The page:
The End of My Summer of Jellyfish (Or is it?)

Hello all! The summer fellowship is officially over, but it’s not quite the end of the line for the jellies and me! In this final(?) update to my blog series I’ll be recalling the findings I’ve made over this summer, showcasing the poster I presented at the UROP Symposium, sharing my road trip back home (with the jellies in tow!!!), and planning my post-fellowship jellyfish-based research!

Final Fellowship Findings:

I’ve learned a lot about clytia hemisphaerica over this fellowship. This ranges from their appearance and life stages (polyp, ephyrae, medusa) to their husbandry and maintenance needs (acceptable salt levels, daily and weekly water changes, feeding requirements). This newfound knowledge also includes their behaviors and abilities, like how they catch and eat prey or how they dart, zig-zag, and make circles in the water. I have collected a decent number of videos for my jellyfish dataset, and I’ve done some basic position tracking on most of that dataset, but unfortunately the fellowship was over before any rigorous analysis could be completed.

However, this is not the end! I will be dedicating time over the next few weeks to progressing my research by adding features to my jellyfish tracking/analysis software to get more usable stats on the videos, by analyzing jelly video stats using unsupervised machine learning for labeling behaviors, and by getting more raw footage of these wonderful jellies to add to the dataset! (But more on that later.)

Poster Presentation:

This first photo is of the poster I made for and presented at the UROP symposium. It gives a brief introduction on clytia hemisphaerica, explains how I created my dataset (video recordings), and shows what observations and findings were made.

This next photo shows the poster and me in action at the symposium!

I got to meet a lot of exciting people and shared endless amounts of unusual jellyfish facts with them. [Example fun fact: Did you know it’s been confirmed that some jellyfish (like the upside down jellyfish) sleep? This finding by researchers at Caltech (http://www.sciencemag.org/news/2017/09/you-don-t-need-brain-sleep-just-ask-jellyfish) was surprising since jellyfish don’t have brains or even a central nervous system, so sleep must be a more universal activity than previously thought.]

Jelly Road Trip:

The day came much too quickly – the day I had to leave Ann Arbor and go back home to Cincinnati. I spent 7 hours straight packing and loading the car with all the things I’d brought with me or accumulated during my stay.

There was a lot of stuff and it took up a lot of (hard to find) space in my compact-size sedan, but one spot remained clear: the passenger seat.

The passenger seat was reserved for the 2 remaining jellies! I got approval to take them home with me and continue my work in Cincinnati! After 220 miles of highway roads, the jellies finally got to see their new home (and I got to improvise a new DIY tank setup).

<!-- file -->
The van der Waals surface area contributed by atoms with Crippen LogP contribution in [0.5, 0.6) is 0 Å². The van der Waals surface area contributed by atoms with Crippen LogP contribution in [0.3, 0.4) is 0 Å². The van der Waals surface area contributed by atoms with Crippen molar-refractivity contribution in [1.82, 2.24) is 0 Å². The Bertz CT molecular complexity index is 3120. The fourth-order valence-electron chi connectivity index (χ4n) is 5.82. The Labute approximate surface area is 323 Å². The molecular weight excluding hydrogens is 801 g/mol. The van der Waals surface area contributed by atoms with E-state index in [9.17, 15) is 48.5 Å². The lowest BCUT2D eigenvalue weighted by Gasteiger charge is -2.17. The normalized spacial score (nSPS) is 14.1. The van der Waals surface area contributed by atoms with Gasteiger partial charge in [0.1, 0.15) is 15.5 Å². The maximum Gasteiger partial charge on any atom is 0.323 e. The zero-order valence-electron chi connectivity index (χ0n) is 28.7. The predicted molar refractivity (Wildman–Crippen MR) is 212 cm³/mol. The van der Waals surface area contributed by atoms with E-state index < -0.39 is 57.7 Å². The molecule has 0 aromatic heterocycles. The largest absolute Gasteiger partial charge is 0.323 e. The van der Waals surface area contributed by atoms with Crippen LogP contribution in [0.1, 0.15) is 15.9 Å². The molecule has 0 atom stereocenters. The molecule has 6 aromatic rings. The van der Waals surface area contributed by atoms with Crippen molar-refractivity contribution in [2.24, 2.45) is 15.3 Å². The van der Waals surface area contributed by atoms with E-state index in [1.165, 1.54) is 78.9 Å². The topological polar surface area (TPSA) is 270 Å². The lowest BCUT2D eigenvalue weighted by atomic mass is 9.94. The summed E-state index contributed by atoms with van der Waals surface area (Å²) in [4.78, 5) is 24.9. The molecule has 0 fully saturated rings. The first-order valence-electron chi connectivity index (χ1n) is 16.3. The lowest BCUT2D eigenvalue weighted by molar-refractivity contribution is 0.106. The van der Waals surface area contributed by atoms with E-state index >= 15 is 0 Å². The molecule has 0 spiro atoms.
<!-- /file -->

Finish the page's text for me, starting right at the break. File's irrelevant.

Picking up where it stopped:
Now that the jellies are here, we can start on the post-fellowship jellyfish-based research plans!

Future Work:

Over the next few weeks, I plan to make more recordings of the jellyfish in a wider variety of situations. I’ll try changing environmental variables like lighting, current direction/intensity, salinity, and water temperature.

Some of the features I plan to add to the tracking/analysis software include optical flow options (to track the water current based on the dust particles visible in the videos), ellipse fitting options (to gauge when the jellyfish is actively pulsing), and multiple jelly support (for tracking 2 or more jellyfish at once).

Finally, the machine learning portion of this project will revolve around mostly unsupervised methods in the hopes that behaviors can be found with minimal bias and human error. Some options that were discussed include basic k means clustering as a start followed by other methods like compressing the layers of the neural network to force the algorithm to find patterns that effectively store the original data without losing any information.

This fellowship was a great experience and I’m very excited and grateful for the opportunity to bring my project home with me and continue my research.


Summer Summary

I didn’t write a lot of blog posts this summer because I didn’t have my own research project, but the other research projects kept me plenty busy. I converted over an old BYB library written in a pricy programming language called Matlab into a free open source language called Python. I also cleaned it up and commented out all of the code while I was at it.

I had the privilege of helping out the other fellows with their projects. I got to be a test subject for a couple studies and helped build a bee tunnel. Plus I wrote some code for graphing and analyzing the EAG of the moth experiment as well as some odd functions here and there. Not bad for a recent high school graduate!

I can’t believe it’s all over now. It was a wonderful way to spend a summer. Thank you to everyone who made it possible, especially Greg Gage, Sanja Gage, Etienne Serbe, and Stanislav Mircic. A special thanks to all of the 2018 fellows!